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JIM MURRAY

This Look Can Kill and When Floyd Got It the Open Was Closed

June 16, 1986|JIM MURRAY

SOUTHAMPTON, N.Y. — Tomorrow took another beating. It might have to be canceled. Hold back the dawn one more time.

The oldest player ever to win an Open won it here Sunday.

We get a man who has paid his dues, who has stayed the course. We have a guy winning his 20th tournament, not his second or third. We get a marquee name. We get a player in the traditions of the Hogans, Nicklauses, Joneses, Hagens and Sarazens.

We get Raymond Loran Floyd. It's about time he won an Open. He's won everything else. It's fitting, it's just. Like a Barrymore winning an Oscar, a Willie Mays winning a batting championship, Notre Dame a Rose Bowl.

Golf can rest content tonight. Shinnecock Hills has done its job. It has contributed to golf, not confused it.

Raymond Floyd is known in every locker room in America. He is one of the super-recognizable silhouettes on tour, one of the most familiar and most colorful of the cast of characters that make up this traveling group of players.

Raymond Floyd in another era would be a guy on a river boat dealing faro, a fellow with his own pool cue or dice.

He found that golf was better than four aces. He was almost the youngest player ever to hit the golf tour and when he won a tournament his first year at age 20, he thought it was so easy he didn't have to work at it.

He would really have rather been the second baseman for the Chicago Cubs, anyway. Or the last guy out of the bar.

Raymond won golf tournaments on his way to the discos or nightclubs in his early years. He tried to win just enough money to keep his bar tabs open.

He won on sheer talent. His idea of "sacrifice" was to get home by sunrise.

He was a freebooter. He used to play $100 Nassaus in his native North Carolina about the time other kids were learning to pitch pennies. Raymond was one of the hardcore golf types who teed it up with strangers who didn't know who they were and found out only when the bets had been pressed and lost.

Raymond didn't think about things like U.S. Opens, British Opens, PGA's. His idea of a "major" was a tournament where the presses added up to a grand, or someone said, "Hey, aren't you a professional, buddy?"

His swing never put you in mind of Sammy Snead's or Bobby Jones' or Tommy Bolt's or Gene Sarazen's or even Gene Littler's. It was his own concoction. He just kind of took the club back and hit the ball like a guy beating a carpet.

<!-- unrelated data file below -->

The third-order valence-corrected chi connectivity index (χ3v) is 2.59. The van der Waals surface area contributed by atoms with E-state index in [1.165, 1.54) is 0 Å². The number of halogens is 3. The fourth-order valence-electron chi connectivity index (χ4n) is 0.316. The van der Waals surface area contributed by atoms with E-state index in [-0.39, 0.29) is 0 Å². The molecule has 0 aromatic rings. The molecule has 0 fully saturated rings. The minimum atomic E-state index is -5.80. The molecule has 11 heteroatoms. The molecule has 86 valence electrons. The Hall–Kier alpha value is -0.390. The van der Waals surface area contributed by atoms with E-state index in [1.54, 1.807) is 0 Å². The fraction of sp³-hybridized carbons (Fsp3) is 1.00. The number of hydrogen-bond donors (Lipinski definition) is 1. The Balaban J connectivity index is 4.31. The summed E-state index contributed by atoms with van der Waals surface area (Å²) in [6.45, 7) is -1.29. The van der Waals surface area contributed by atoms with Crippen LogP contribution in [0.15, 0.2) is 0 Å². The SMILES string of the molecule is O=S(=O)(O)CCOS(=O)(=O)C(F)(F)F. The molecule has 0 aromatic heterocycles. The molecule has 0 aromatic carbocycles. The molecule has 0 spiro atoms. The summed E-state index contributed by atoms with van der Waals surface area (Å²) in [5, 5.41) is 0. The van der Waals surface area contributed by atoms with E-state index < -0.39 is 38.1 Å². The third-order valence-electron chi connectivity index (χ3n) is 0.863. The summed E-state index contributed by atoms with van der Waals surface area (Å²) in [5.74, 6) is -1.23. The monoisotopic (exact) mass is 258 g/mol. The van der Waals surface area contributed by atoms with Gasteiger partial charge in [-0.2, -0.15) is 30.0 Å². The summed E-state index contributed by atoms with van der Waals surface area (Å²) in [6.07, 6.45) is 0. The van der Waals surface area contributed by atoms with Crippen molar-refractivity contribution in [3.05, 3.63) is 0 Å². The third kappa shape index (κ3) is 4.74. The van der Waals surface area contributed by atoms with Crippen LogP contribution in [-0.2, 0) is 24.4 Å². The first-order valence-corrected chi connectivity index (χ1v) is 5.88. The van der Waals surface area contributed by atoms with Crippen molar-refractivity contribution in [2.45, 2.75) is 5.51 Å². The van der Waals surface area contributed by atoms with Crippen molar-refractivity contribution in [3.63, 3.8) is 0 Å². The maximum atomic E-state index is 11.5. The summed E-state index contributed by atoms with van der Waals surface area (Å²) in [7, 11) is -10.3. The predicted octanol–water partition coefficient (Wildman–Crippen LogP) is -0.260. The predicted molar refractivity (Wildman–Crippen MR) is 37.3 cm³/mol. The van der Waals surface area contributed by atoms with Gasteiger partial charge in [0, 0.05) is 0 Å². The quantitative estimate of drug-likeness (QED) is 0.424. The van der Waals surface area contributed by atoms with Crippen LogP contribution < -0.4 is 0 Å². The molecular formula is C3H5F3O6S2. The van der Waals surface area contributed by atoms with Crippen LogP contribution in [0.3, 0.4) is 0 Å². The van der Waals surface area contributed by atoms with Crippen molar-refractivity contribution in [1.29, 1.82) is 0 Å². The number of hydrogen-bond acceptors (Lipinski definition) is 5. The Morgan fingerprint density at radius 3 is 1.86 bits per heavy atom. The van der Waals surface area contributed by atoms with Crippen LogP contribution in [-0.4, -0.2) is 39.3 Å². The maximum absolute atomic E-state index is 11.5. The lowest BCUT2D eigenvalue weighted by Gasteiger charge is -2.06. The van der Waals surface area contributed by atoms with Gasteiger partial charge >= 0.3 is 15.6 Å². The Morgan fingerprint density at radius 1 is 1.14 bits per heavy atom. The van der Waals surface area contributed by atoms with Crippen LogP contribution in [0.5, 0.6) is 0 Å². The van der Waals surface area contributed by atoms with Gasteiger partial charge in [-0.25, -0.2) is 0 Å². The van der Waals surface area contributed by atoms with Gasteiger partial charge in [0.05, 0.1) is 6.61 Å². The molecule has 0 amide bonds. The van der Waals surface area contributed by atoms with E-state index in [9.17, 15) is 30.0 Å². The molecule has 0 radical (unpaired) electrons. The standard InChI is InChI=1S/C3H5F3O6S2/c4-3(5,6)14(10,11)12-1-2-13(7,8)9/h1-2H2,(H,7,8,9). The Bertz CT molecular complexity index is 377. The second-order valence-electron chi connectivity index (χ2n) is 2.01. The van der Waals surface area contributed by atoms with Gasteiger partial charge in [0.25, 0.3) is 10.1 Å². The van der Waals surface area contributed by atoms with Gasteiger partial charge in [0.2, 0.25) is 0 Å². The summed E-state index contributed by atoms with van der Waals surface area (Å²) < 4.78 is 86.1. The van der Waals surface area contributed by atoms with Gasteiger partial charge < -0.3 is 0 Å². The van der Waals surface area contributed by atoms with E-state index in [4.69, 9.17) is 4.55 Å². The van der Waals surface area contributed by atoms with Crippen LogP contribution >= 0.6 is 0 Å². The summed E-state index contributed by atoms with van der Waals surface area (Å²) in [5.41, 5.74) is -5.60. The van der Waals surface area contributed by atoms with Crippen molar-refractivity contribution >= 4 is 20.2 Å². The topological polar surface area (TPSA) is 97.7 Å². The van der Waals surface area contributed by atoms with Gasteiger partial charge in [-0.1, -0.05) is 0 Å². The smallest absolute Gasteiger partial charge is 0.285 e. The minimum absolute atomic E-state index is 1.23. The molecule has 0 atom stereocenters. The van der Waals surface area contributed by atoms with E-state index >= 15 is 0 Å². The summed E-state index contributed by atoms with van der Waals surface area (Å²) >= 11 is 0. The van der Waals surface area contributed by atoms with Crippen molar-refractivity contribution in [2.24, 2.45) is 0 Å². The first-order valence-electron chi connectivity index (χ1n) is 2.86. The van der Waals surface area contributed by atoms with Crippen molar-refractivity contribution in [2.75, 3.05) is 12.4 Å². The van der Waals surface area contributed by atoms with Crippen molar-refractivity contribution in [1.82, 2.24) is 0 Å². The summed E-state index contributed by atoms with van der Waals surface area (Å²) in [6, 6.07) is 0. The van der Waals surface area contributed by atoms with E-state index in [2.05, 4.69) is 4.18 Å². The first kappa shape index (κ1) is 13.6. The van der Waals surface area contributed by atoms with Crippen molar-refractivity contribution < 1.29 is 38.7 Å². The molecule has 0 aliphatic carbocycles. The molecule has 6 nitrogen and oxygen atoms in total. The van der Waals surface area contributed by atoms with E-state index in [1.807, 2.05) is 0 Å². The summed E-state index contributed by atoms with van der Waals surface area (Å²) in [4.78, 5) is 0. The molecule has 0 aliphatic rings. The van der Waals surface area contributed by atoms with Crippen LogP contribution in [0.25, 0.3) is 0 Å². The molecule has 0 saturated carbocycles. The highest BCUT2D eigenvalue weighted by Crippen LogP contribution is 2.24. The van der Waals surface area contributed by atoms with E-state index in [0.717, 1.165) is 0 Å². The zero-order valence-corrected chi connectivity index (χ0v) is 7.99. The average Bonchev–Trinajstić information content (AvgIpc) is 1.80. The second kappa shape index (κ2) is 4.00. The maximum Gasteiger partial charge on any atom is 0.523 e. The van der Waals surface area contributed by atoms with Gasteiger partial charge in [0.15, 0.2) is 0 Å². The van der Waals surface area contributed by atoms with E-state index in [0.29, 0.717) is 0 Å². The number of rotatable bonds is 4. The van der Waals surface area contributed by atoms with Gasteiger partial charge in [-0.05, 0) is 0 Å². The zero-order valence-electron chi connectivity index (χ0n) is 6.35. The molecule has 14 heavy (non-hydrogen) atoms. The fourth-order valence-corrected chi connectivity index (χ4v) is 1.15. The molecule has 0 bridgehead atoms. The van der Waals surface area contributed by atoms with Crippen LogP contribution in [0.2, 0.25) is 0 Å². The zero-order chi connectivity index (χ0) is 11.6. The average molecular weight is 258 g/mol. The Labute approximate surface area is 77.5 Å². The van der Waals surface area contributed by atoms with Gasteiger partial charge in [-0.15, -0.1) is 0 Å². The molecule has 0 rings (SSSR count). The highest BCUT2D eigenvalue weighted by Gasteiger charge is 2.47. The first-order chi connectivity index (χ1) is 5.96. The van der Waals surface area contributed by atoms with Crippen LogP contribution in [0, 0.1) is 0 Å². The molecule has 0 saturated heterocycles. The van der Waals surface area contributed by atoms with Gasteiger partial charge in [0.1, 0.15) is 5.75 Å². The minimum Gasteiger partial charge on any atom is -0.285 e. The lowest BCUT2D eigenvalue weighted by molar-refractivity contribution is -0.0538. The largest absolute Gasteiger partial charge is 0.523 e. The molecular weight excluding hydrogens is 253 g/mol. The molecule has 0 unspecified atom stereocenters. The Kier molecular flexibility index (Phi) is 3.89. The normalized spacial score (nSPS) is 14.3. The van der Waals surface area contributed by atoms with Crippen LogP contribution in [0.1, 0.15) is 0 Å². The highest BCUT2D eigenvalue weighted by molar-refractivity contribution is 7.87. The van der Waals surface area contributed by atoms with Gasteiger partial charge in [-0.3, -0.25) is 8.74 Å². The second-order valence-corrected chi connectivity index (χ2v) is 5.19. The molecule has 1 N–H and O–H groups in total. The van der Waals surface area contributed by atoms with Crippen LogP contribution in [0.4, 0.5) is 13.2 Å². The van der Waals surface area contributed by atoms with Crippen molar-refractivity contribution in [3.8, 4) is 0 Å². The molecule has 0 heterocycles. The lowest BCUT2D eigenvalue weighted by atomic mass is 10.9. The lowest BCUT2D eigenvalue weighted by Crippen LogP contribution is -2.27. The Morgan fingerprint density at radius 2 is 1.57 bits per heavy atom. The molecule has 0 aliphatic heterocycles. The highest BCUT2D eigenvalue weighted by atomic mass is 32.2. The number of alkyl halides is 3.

But it was effective. Besides, he could one-putt a swamp and get the ball out of an ocean with backspin on it. He often played heart-attack golf but he was such a tenacious competitor that, once he got a lead, you might as well have stopped the tournament. Ray Floyd was harder to get past than Man o' War.

He won 10 tournaments before he began to take the game seriously. Once, a reporter found him on the 17th green of a British Open with a short putt for a birdie and a share of the lead. Floyd spotted the fellow American. He sidled over. "Did you hear how the Cubs came out yesterday?" he wanted to know. In an historic tournament with a chance to win, the only history he was concerned with was the National League's.

He admits himself he should have won a fistful more majors in his career. He was in contention in a dozen but it was hard for them to keep his attention.

But he looked around one day and realized no one on the tour could put up any numbers on a scoreboard any better than Raymond Floyd. "I lacked discipline," he admitted in the press room of the 86th U.S. Open at Shinnecock Sunday.

He lacked dedication, too. All that changed with marriage to Maria. Raymond recognized his responsibilities to golf and to himself. He invested more of Raymond Floyd in his career. It was no longer kind of complicated card games in a firehouse, it was a career.

He could play the most incandescent golf on the tour when he put his mind to it. He won tournaments the way Secretariat won races, wire-to-wire and breezing. He won a Masters by a record-tying 271 one year and he threw a little 63 at the difficult Southern Hills course in winning his second PGA in 1982.

They say you can tell on the golf tour when Raymond Floyd is on the spoor of first money, when he is about to take the golf course by the jugular. "He gets this look," Payne Stewart, who played the final Open round with him Sunday, admitted. "His eyes get big and round and they seem to be staring at something you can't see."

Raymond Floyd got that look on the 12th hole Sunday. The field was so bunched at the time it looked like a quarter-horse race. Something like seven players were tied for the lead. People had heard of a tournament that it seemed nobody could win, this one looked like a tournament everybody could win.

On the 12th hole, Floyd's playing partner had taken a lead (he was shortly to squander) and Raymond had driven the ball in a fairway bunker. He could only wedge it out to the front of the green where he wedged it again 20 feet from the hole.

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